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OBJECTIVE: To develop and test a method for comparing the appropriateness of hysterectomy use in different health plans. DESIGN: Retrospective cohort study. SETTING: Seven managed care organizations. PATIENTS: Random sample of all nonemergency, non-oncological hysterectomies performed in the seven managed care organizations over a 1-year period. Patients who were not continuously enrolled in a plan for 2 years prior to their hysterectomy were excluded. MAIN OUTCOME MEASURES: Proportion of women undergoing hysterectomy in each plan for inappropriate clinical reasons according to ratings derived from a panel of managed care physicians. RESULTS: Overall, about 16% of women underwent hysterectomy for reasons judged to be clinically inappropriate. Only one plan had significantly more hysterectomies rated inappropriate compared with the group mean (27%, unadjusted). Adjusting for age and race did not affect the rankings of the plans and had little effect on the numeric results. CONCLUSION: The rates of inappropriate use of hysterectomies are similar to those for other procedures and vary to a small degree among health plans. This information may be useful to purchasers when they consider which health plans to offer their employees.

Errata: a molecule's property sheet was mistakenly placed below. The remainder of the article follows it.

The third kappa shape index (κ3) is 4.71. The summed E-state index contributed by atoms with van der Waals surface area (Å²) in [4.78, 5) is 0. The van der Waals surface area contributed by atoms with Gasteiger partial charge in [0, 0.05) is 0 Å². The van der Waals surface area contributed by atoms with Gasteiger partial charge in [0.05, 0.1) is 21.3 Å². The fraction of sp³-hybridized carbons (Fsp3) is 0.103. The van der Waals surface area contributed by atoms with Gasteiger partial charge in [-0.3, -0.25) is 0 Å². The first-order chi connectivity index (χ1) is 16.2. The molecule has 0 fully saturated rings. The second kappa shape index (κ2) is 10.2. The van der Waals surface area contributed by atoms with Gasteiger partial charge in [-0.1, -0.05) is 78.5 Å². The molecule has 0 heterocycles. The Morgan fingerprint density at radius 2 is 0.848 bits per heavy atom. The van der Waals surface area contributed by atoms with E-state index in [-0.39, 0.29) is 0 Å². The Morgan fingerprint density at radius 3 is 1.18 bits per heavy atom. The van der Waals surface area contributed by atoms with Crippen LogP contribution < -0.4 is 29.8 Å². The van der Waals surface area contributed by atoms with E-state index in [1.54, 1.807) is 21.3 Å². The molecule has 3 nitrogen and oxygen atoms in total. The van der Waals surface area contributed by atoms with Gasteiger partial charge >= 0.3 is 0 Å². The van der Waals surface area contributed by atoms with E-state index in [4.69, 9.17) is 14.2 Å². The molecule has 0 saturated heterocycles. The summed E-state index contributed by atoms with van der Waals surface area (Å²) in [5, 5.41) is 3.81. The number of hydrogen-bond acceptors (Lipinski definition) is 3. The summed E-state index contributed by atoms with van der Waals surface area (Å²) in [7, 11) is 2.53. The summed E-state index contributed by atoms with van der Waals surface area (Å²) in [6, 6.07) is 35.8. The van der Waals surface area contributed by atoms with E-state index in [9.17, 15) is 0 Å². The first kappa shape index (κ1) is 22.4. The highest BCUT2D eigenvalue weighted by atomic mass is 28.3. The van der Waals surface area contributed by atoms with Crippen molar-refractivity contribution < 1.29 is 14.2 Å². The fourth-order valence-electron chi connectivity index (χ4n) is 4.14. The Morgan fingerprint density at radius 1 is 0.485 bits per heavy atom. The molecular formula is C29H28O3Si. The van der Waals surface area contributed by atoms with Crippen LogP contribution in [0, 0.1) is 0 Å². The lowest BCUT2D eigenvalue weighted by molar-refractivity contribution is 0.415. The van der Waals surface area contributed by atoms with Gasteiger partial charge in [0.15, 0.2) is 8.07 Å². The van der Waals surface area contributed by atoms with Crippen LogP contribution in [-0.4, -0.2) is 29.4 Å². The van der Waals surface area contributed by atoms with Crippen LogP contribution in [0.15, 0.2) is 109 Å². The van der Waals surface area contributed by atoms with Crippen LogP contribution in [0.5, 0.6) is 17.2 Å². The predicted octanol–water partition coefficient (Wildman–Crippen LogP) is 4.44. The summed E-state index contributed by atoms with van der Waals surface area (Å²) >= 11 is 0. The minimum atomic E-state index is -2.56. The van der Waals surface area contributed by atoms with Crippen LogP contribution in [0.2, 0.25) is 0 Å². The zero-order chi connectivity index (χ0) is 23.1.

Original publication

DOI

10.1001/jama.269.18.2398

Type

Journal article

Journal

JAMA

Publication Date

12/05/1993

Volume

269

Pages

2398 - 2402

Keywords

Adult, Aged, Female, Health Maintenance Organizations, Health Services Misuse, Health Services Research, Humans, Hysterectomy, Middle Aged, Quality Assurance, Health Care, Retrospective Studies, United States, Utilization Review